Just a few days after graduating from Yale, Marina Keegan and her boyfriend were on their way to Cape Cod to celebrate her dad’s 55th birthday.
Her boyfriend fell asleep at the wheel and, because Marina’s seat was reclined, her seat belt didn’t work the way it should have.
Marina was killed. Her boyfriend walked away unscathed. She was 22.
Her legacy was built before she truly began her life.
Stuck in Love
A fictionalized story, Stuck in Love, is a movie about a famous author who encourages his kids to write from a very young age.
The moment they learned to write, he had them keep journals (something I wish I’d kept up on past the eighth grade, but nosy brothers…) and refer back to them as their writing matured.
He encourages them to live life, to go out and get experience, even to “get laid and do drugs,” so they had something to write about.
The story ends happily and both kids end up being published (I haven’t ruined anything, if you haven’t yet seen it) at the ripe old ages of 16 and 19.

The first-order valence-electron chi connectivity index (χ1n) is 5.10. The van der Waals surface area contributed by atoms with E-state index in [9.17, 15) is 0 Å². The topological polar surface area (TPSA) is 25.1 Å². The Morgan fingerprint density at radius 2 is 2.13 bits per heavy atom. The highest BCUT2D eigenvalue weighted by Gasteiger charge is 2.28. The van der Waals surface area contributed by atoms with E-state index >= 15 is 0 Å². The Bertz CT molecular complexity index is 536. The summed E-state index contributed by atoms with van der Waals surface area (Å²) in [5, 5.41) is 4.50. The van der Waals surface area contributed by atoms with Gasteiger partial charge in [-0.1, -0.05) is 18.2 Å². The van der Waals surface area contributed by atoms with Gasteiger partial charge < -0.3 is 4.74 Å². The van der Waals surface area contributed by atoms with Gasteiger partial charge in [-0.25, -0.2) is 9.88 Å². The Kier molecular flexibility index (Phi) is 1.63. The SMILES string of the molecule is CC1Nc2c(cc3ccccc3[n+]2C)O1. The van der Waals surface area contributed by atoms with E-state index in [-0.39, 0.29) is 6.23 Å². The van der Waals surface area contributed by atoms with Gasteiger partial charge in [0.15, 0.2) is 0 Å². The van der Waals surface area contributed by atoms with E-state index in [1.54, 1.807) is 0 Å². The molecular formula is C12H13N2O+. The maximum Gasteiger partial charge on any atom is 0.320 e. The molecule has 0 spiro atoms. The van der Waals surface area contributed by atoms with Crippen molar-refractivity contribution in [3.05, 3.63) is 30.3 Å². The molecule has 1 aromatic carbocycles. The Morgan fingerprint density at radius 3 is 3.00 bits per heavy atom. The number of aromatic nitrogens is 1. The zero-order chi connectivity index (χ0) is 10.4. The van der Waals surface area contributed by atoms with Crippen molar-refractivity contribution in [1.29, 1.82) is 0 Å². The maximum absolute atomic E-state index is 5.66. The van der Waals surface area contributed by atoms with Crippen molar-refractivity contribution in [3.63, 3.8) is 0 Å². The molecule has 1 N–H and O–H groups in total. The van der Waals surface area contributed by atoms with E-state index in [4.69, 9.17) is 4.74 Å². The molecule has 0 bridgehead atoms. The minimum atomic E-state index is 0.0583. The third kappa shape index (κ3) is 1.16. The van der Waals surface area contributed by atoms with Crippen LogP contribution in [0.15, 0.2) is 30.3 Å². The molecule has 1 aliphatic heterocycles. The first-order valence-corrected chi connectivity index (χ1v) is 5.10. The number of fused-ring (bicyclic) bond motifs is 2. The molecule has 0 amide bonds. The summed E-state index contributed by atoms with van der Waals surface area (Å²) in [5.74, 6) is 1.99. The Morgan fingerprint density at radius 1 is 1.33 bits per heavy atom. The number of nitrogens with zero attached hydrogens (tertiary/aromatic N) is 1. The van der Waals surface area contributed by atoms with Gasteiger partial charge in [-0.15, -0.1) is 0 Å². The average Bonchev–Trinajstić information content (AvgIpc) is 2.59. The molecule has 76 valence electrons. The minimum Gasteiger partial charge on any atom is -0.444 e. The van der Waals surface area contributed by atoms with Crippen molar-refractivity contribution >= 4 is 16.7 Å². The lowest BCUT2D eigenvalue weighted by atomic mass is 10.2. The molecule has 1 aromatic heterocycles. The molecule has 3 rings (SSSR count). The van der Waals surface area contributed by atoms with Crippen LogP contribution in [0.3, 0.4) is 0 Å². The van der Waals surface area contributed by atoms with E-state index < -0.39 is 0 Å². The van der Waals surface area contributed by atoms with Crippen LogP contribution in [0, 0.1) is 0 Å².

Begin Your Legacy Now
The biggest criticism my creative writing professor gave me all through college was I wasn’t writing about the hard stuff…the stuff that hurt me so deeply, I refused to acknowledge it.
That might still be true today, though my fiction has never seen the light of day.
I’ve been focused, instead, on a legacy of building Arment Dietrich into a global force to be reckoned with and to change the perception of the PR industry forever through the work we do on Spin Sucks (both the blog and the book!).
But the true legacy I want to leave is one of storytelling through fiction.
If something were to happen to me today or tomorrow or next week, the two companies I’m building would live on (hopefully Mr. D would sell them both to my team), but the fiction you’d find on my laptop would only be half-baked…maybe only a quarter baked.
Mr. D wouldn’t have anything to take to any publishers and that part of the legacy I wanted to leave would never come to life.
Reading the story about Marina and seeing Stuck in Love this past weekend, reminded me we don’t know how long we are to be on this earth.
Suddenly my college professor’s words popped back into my head and I felt an urgency to put those experiences onto paper.
What are you doing today to build your legacy for tomorrow?